India To Finalize S-400 Deal With Russia Despite US Pressure: Indian Defense Minister

Donate

India To Finalize S-400 Deal With Russia Despite US Pressure: Indian Defense Minister

Sputnik / Mihail Mokrushin

India will finalize the deal for almost $5.7 bn acquisition of five advanced S-400 Triumf air defence missiles from Russia. This was confirmed to the India Times by Defense Minister Nirmala Sitharaman in New Delhi on July 13th.

The S-400 missile systems, which can detect, track and destroy hostile strategic bombers, stealth fighters, spy planes, missiles and drones at a range of up to 400 km and an altitude of 30 km.

India has just reached the final phase and there has been an outcry because such a purchase is prohibited under the recent US law called CAATSA (Countering America’s Adversaries through Sanctions Act) which deters countries from purchasing Russian weapons. However, it is arguable if it should be applied to this situation, since the, Indian Times reports has been in the works since 2015, long before the US law was entered into force.

The Diplomat reports that Indian Defense Minister has stated “With Russia, we have had a continuous relationship of defense procurement of seven decades. We told the U.S. Congress delegation which met me in Delhi that this it is U.S. legislation and not a UN law. We have had this relationship, an enduring relationship with the Russians and are going ahead with buying the S-400.” Earlier this year, in May, Indian Times and the Diplomat reported that India and Russia have finalized the price and are now in the last stages and the deal shall not be hindered by US legislation.

There will be a dialogue between the Indian Defense Minister Nirmala Sitharaman and Foreign Minister Sushma Swaraj and their American counterparts – Jim Mattis and Mike Pompeo. This will happen in early September. Since the deal has begun prior to CAATSA, both Mattis and Pompeo have argued in defense of countries such as India who has new military projects with Russia worth $12 bn, as well as an operational need to maintain the huge inventory of Russian-origin weapon systems in its armed forces.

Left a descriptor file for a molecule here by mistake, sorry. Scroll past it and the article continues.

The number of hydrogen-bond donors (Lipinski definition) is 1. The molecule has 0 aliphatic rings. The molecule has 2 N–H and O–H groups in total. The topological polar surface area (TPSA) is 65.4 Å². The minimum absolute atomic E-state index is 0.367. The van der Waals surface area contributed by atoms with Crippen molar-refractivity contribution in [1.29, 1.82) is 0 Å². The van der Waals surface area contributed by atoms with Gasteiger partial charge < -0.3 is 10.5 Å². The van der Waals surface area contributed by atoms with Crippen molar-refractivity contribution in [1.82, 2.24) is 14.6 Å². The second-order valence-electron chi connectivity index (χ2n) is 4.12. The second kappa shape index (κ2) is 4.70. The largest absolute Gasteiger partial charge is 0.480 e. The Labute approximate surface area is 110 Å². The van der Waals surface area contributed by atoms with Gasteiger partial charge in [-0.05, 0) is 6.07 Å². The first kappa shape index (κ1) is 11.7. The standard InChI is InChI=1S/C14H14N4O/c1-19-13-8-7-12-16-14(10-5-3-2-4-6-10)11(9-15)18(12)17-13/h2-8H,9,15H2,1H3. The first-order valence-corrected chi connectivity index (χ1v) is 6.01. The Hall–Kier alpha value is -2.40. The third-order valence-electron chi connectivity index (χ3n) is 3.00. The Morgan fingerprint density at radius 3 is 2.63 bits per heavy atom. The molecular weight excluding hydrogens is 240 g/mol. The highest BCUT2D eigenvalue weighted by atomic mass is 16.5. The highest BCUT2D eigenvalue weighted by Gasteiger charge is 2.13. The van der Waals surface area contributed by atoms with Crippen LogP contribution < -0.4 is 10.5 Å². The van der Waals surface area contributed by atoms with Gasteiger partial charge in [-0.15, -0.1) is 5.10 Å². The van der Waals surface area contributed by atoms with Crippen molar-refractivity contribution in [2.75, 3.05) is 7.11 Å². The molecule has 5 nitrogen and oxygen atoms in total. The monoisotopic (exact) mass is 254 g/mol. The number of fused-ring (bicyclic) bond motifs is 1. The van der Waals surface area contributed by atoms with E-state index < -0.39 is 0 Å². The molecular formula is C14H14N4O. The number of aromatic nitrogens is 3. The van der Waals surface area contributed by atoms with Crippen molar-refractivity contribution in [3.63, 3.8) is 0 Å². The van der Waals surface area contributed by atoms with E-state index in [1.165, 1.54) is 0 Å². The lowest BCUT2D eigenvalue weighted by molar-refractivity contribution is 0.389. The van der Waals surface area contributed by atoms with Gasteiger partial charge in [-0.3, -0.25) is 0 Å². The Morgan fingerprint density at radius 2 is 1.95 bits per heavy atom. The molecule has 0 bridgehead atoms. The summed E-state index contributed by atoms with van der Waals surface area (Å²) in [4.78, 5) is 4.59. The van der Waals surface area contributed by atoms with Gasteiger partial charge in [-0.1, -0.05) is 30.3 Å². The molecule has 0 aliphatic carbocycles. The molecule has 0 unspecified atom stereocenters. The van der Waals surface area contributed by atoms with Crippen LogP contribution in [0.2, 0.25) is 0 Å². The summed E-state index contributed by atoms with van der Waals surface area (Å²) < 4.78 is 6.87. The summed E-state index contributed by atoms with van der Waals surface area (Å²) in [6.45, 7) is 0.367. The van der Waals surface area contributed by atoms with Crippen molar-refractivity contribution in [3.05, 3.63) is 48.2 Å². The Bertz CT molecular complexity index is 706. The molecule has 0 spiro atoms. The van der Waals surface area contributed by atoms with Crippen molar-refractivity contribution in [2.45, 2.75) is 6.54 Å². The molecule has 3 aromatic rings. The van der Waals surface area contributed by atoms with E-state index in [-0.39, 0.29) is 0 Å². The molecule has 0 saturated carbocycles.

The Diplomat reports that in 2016, the Obama administrations declared India as a “major defense partner”, thus giving it access to sensitive US military technology, however India is not an ally, it is a strategic partner in the region.

The meeting between Defense and Foreign Ministers will also include discussions regarding bilateral military pacts such as COMCASA (Communications, Compatibility and Security Agreement) and BECA (Basic Exchange and Cooperation Agreement for Geo-Spatial Cooperation) which the US has tried to put forward for 15 years, reports the Indian Times.

Turkey, in a similar situation is about to finalize buying S-400 missiles and the US tried to pressure them in the same way. General Tod Wolters, the NATO Allied Air Commander, commented in front of Reuters that the news of this purchase was worrying, however he was trying to hold strong ties with Turkey. The US is attempting to block any sale of F-35 fighter jets to Turkey, because of worries that the S-400 system could receive vital information in the F-35 technology.